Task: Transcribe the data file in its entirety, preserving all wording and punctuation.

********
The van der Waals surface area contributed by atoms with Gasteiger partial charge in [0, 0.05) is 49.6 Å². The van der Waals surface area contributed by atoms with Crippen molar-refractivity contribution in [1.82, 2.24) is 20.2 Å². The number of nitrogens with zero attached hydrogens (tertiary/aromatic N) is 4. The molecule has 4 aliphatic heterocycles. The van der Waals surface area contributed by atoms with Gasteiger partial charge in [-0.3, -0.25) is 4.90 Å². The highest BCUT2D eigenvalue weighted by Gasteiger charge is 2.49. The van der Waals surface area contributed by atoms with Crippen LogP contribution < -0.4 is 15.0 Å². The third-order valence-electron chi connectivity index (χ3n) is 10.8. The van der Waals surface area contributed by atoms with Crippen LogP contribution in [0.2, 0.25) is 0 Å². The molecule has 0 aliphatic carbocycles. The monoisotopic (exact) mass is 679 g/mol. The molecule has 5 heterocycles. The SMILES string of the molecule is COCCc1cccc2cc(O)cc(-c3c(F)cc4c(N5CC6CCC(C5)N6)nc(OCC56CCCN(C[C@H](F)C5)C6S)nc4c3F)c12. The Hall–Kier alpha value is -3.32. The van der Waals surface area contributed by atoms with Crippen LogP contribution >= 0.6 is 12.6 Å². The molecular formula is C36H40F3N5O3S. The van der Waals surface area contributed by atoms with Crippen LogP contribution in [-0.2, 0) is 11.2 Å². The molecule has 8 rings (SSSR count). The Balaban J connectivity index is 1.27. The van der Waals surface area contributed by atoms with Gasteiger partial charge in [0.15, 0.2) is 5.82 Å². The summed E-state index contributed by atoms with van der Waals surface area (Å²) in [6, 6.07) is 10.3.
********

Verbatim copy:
The van der Waals surface area contributed by atoms with Gasteiger partial charge in [0, 0.05) is 49.6 Å². The van der Waals surface area contributed by atoms with Crippen molar-refractivity contribution in [1.82, 2.24) is 20.2 Å². The number of nitrogens with zero attached hydrogens (tertiary/aromatic N) is 4. The molecule has 4 aliphatic heterocycles. The van der Waals surface area contributed by atoms with Gasteiger partial charge in [-0.3, -0.25) is 4.90 Å². The highest BCUT2D eigenvalue weighted by Gasteiger charge is 2.49. The van der Waals surface area contributed by atoms with Crippen LogP contribution < -0.4 is 15.0 Å². The third-order valence-electron chi connectivity index (χ3n) is 10.8. The van der Waals surface area contributed by atoms with Crippen LogP contribution in [0.2, 0.25) is 0 Å². The molecule has 0 aliphatic carbocycles. The monoisotopic (exact) mass is 679 g/mol. The molecule has 5 heterocycles. The SMILES string of the molecule is COCCc1cccc2cc(O)cc(-c3c(F)cc4c(N5CC6CCC(C5)N6)nc(OCC56CCCN(C[C@H](F)C5)C6S)nc4c3F)c12. The Hall–Kier alpha value is -3.32. The van der Waals surface area contributed by atoms with Crippen LogP contribution >= 0.6 is 12.6 Å². The molecular formula is C36H40F3N5O3S. The van der Waals surface area contributed by atoms with Crippen LogP contribution in [-0.2, 0) is 11.2 Å². The molecule has 8 rings (SSSR count). The Balaban J connectivity index is 1.27. The van der Waals surface area contributed by atoms with Gasteiger partial charge in [0.15, 0.2) is 5.82 Å². The summed E-state index contributed by atoms with van der Waals surface area (Å²) in [6, 6.07) is 10.3.